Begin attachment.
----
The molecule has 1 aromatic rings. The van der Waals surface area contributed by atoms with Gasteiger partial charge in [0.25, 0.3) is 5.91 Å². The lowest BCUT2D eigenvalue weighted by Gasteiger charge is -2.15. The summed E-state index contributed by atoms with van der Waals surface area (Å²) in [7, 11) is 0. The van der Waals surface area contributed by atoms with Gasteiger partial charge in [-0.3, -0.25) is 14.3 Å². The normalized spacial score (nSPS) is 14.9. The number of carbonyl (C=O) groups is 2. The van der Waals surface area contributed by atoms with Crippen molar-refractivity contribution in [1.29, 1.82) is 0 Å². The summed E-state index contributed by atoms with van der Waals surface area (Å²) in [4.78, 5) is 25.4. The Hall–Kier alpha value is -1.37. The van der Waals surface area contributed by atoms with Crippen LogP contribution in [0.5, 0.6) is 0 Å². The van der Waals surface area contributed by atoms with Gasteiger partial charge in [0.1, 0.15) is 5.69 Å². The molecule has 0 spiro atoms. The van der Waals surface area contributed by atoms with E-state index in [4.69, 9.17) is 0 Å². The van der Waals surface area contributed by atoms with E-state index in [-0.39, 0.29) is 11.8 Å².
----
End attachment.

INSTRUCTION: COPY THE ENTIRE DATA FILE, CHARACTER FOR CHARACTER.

The molecule has 1 aromatic rings. The van der Waals surface area contributed by atoms with Gasteiger partial charge in [0.25, 0.3) is 5.91 Å². The lowest BCUT2D eigenvalue weighted by Gasteiger charge is -2.15. The summed E-state index contributed by atoms with van der Waals surface area (Å²) in [7, 11) is 0. The van der Waals surface area contributed by atoms with Gasteiger partial charge in [-0.3, -0.25) is 14.3 Å². The normalized spacial score (nSPS) is 14.9. The number of carbonyl (C=O) groups is 2. The van der Waals surface area contributed by atoms with Crippen molar-refractivity contribution in [1.29, 1.82) is 0 Å². The summed E-state index contributed by atoms with van der Waals surface area (Å²) in [4.78, 5) is 25.4. The Hall–Kier alpha value is -1.37. The van der Waals surface area contributed by atoms with Crippen LogP contribution in [0.5, 0.6) is 0 Å². The van der Waals surface area contributed by atoms with Gasteiger partial charge in [0.1, 0.15) is 5.69 Å². The molecule has 0 spiro atoms. The van der Waals surface area contributed by atoms with E-state index in [4.69, 9.17) is 0 Å². The van der Waals surface area contributed by atoms with E-state index in [-0.39, 0.29) is 11.8 Å².